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In their twenties young adults experience major life events, such as leaving high school, starting postsecondary education, entering the labour market, leaving their parents' household and beginning family formation.  These significant events in their lives have effects beyond their twenties.

At the beginning of the survey in 2000, students were 18 to 20 years old and 77% had graduated from high school, 13% were high school continuers, and 11% were high school dropouts.  The proportion of graduates increased over time so that by the time participants were 26 to 28 years old, 92% of them had graduated.

A majority of them undertook postsecondary education. By the time they were 26 to 28 years old, 81% of them had participated in one form or another of postsecondary education, of which 42% had undertaken university, 43% had undertaken college, and 29% had undertaken other postsecondary education. Of those participants who undertook postsecondary education, 68% had graduated by the time they were 26 to 28 years old and an additional 13% had graduated and were pursuing further education. Five percent were pursuing their first postsecondary credential and 14% had left without graduating.

As participants grew older, the proportion of those participants attending school decreased as the proportion of those working increased.  High school participation eventually dropped to zero, and postsecondary education participation decreased consistently to reach 15% by age 26 to 28 years.  The majority of those 26 to 28 years old worked: close to 70% full time and 7% part time.  A tenth of them were not in school and not working, more commonly females.  However, a large number of females had children, and probably chose not to go to school or work in order to raise their families.

Over time, the proportion of those with a high school diploma or less decreased and the proportion of those with postsecondary education attainment increased.  When they were 26 to 28 years old, the high school diploma was still the most common educational attainment, at 28%.  Next, a college diploma and a bachelor degree were both at 24%, while 6% had obtained a graduate diploma.  When they were 26 to 28 years old, 7% had less than a high school diploma, and 10% attained other postsecondary education.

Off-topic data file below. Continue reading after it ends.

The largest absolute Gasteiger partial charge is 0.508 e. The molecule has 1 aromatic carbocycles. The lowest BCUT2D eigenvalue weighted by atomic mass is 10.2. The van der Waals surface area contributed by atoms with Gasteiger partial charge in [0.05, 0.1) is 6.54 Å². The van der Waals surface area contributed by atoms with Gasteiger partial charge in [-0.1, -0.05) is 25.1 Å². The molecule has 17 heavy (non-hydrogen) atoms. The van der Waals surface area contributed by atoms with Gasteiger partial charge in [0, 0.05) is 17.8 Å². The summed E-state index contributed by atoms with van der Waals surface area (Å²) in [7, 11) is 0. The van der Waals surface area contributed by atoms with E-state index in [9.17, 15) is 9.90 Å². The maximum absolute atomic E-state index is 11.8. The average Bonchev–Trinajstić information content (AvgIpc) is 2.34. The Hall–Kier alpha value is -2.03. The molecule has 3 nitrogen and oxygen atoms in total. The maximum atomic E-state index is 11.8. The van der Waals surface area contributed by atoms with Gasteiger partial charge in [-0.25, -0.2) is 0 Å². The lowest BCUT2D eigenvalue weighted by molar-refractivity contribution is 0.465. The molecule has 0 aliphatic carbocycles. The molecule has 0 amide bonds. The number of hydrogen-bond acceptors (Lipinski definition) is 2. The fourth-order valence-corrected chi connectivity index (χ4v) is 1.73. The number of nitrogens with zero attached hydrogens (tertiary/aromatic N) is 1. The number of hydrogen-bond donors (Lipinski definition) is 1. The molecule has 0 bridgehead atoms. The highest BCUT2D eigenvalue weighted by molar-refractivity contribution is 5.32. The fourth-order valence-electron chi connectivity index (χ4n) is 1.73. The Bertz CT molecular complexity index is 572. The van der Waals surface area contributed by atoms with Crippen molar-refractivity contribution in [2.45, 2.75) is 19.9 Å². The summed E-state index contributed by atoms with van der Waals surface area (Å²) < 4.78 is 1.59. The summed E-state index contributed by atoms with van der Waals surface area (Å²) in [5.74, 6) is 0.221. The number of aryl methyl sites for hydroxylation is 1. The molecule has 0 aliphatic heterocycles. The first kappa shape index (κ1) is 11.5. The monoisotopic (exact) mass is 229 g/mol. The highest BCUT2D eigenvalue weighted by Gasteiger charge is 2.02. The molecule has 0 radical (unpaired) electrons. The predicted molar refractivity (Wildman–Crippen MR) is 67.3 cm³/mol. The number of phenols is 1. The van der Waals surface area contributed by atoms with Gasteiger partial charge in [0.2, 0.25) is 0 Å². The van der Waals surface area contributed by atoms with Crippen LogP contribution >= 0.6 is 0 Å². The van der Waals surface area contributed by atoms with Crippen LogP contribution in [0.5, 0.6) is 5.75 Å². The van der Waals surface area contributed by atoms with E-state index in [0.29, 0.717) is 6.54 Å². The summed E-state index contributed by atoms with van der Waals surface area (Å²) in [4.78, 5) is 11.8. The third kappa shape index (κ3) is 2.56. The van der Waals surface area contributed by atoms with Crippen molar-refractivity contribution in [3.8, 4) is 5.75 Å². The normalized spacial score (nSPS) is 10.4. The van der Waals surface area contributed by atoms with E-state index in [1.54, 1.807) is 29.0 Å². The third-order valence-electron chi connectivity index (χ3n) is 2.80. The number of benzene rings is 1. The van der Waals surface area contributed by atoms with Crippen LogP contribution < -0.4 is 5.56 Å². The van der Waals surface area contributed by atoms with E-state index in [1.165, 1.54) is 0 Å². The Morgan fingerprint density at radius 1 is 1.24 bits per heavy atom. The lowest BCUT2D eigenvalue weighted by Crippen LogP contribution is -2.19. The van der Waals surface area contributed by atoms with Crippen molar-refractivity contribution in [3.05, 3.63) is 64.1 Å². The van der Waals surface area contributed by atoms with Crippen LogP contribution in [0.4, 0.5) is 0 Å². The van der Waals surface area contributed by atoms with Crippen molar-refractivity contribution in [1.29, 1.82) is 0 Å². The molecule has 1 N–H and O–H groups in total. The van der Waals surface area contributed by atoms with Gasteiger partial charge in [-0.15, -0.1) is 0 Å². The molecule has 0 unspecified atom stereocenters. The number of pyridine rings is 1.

Various demographic, family and school characteristics were related with the highest level of education attained by youth. Women, students coming from an urban community, non-Canadian born and visible minority students all achieved higher levels of education.  Not surprisingly, good grades and good working habits in high school result in higher educational attainment.  The educational background of parents was reflected in their children's educational achievement.

The most common pathway from school to adult life was to leave school,  to find a full-time job, to leave the parental home, to form a relationship and finally to have children.

Though the pathway was the same for men and women, the timing of the different transitions was quite different.  Men left school and started working full time earlier than women.  In contrast, women left the parental home, formed a relationship and had children earlier than men.  Throughout the eight years, in comparison with women, a higher proportion of men worked full time and still lived with their parents.

Over the last 35 years, youth have delayed their transitions to adulthood.  Young adults participated in postsecondary education at a higher rate to be able to respond to rising demands of the labour market.  Additionally, they stayed longer in school, lived with their parents longer and postponed marriage or a common-law relationship and parenthood.